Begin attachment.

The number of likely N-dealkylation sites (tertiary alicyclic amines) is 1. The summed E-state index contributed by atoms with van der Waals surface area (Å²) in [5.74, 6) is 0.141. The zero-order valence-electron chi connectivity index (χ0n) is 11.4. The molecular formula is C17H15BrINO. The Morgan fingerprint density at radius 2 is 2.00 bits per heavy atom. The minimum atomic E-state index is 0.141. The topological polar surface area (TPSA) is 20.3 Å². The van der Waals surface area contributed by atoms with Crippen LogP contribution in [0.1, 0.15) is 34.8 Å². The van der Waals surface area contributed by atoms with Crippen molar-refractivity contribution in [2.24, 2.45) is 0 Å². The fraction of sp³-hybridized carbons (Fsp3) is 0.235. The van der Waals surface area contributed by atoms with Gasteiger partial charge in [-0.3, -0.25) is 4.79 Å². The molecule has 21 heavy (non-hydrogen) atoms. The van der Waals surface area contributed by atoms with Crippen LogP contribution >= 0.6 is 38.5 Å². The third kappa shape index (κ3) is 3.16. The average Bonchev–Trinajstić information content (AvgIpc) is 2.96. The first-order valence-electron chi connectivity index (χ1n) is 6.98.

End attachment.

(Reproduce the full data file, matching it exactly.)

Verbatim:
The number of likely N-dealkylation sites (tertiary alicyclic amines) is 1. The summed E-state index contributed by atoms with van der Waals surface area (Å²) in [5.74, 6) is 0.141. The zero-order valence-electron chi connectivity index (χ0n) is 11.4. The molecular formula is C17H15BrINO. The Morgan fingerprint density at radius 2 is 2.00 bits per heavy atom. The minimum atomic E-state index is 0.141. The topological polar surface area (TPSA) is 20.3 Å². The van der Waals surface area contributed by atoms with Crippen LogP contribution in [0.1, 0.15) is 34.8 Å². The van der Waals surface area contributed by atoms with Crippen molar-refractivity contribution in [2.24, 2.45) is 0 Å². The fraction of sp³-hybridized carbons (Fsp3) is 0.235. The van der Waals surface area contributed by atoms with Gasteiger partial charge in [-0.3, -0.25) is 4.79 Å². The molecule has 21 heavy (non-hydrogen) atoms. The van der Waals surface area contributed by atoms with Crippen LogP contribution >= 0.6 is 38.5 Å². The third kappa shape index (κ3) is 3.16. The average Bonchev–Trinajstić information content (AvgIpc) is 2.96. The first-order valence-electron chi connectivity index (χ1n) is 6.98.